Is there such a thing as an African philosophy? For many, this is a shocking question. But the underlying doubt is whether the black mind—pre-logical or, in any case, strange to the conceptual and the abstract—will ever attain to philosophy. The realm of philosophy itself, of thought in its higher form, has remained forbidden to Africans. In the domain of art and literature, the talents and even the genius of black Africans have been recognized. But where are the Cesaires and Chinua Achebes of philosophy? Rooted in this line of thinking is the prejudice whereby the African who wants to speak about philosophy and science is seen as getting involved in something that is not his concern.
Most of the attempts at a modern African philosophy are, above all, reactions against this racist prejudice. With the exception of Nkruma’s concept of consciencism, the debate on African philosophy has until now revolved around its existence and possibility and the capacity of African culture and Africans for philosophical thinking.
Experience has shown this approach to be a trap, a dead end, so that today the question of African philosophy must be fundamentally regrasped and European philosophy examined and judged in itself, rigorously and calmly, without trying to extend it to include our cultures or to caricature it with the ulterior motive of opposing it triumphantly to our own modes of thought.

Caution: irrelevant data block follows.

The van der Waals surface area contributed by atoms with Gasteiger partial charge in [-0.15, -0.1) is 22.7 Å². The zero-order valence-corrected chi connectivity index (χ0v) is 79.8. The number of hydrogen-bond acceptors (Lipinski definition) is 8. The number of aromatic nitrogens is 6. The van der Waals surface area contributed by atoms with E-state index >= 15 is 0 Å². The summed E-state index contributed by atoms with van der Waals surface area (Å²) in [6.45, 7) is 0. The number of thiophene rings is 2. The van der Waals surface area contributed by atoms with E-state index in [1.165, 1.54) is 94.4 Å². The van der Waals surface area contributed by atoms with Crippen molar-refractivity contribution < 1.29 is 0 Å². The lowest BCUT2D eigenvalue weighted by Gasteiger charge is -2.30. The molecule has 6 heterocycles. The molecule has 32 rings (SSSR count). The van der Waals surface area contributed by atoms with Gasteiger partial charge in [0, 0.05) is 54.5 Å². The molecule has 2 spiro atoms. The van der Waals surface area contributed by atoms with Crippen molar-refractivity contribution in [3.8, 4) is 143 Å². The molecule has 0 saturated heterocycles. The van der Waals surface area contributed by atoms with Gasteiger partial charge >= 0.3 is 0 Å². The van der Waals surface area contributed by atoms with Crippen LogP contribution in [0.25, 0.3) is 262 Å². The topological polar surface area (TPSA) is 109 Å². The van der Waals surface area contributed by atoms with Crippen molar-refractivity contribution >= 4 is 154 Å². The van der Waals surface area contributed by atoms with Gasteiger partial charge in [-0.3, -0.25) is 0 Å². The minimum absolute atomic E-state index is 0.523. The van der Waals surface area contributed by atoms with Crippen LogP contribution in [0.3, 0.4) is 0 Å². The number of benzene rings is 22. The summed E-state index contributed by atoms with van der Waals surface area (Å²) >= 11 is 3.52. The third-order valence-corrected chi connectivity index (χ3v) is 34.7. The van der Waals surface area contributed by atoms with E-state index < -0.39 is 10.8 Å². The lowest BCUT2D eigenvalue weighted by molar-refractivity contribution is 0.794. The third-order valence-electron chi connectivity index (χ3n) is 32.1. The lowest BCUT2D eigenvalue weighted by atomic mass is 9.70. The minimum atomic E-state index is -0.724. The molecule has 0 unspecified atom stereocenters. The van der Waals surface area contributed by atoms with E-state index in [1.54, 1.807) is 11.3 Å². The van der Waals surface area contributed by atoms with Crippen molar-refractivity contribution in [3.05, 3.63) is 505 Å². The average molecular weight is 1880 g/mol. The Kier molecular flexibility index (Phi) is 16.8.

— Marcen Towa, “Introduction,” Essai sur la Problematique Philosophique dan L’Afrique ActuelleADVERTISEMENT - CONTINUE READING BELOW
A Bit of Context:
From the 1960s through the 80s, many African thinkers living in Cameroon and Congo wondered what it meant to speak of an African philosophy. Tons of good work came out of this effort. However, most of the material produced during the period are not available in English.
Marcien Towa, a Cameroonian philosopher, was quite an item in African philosophical circles during the 70s and 80s. He is considered an iconoclast of sorts partly because of his pretty harsh criticism of Negritude, which he thought was misguided in its attempt to articulate the being of blackness. Towa not only found absurd the idea that there was such a thing as a “transcendent black being” but also that it was the task of philosophy to reveal it.
But what’s up with philosophy in Africa today? Shouldn’t we reopen the question of an African philosophy? There is no doubt that we are currently living some kind of African renaissance. In terms of politics and art—literature, music, film—there are more Africans doing interesting things than there’s ever been. But it doesn’t look like anyone is interested in philosophy. How might we begin to reopen the question: “what is African philosophy?”
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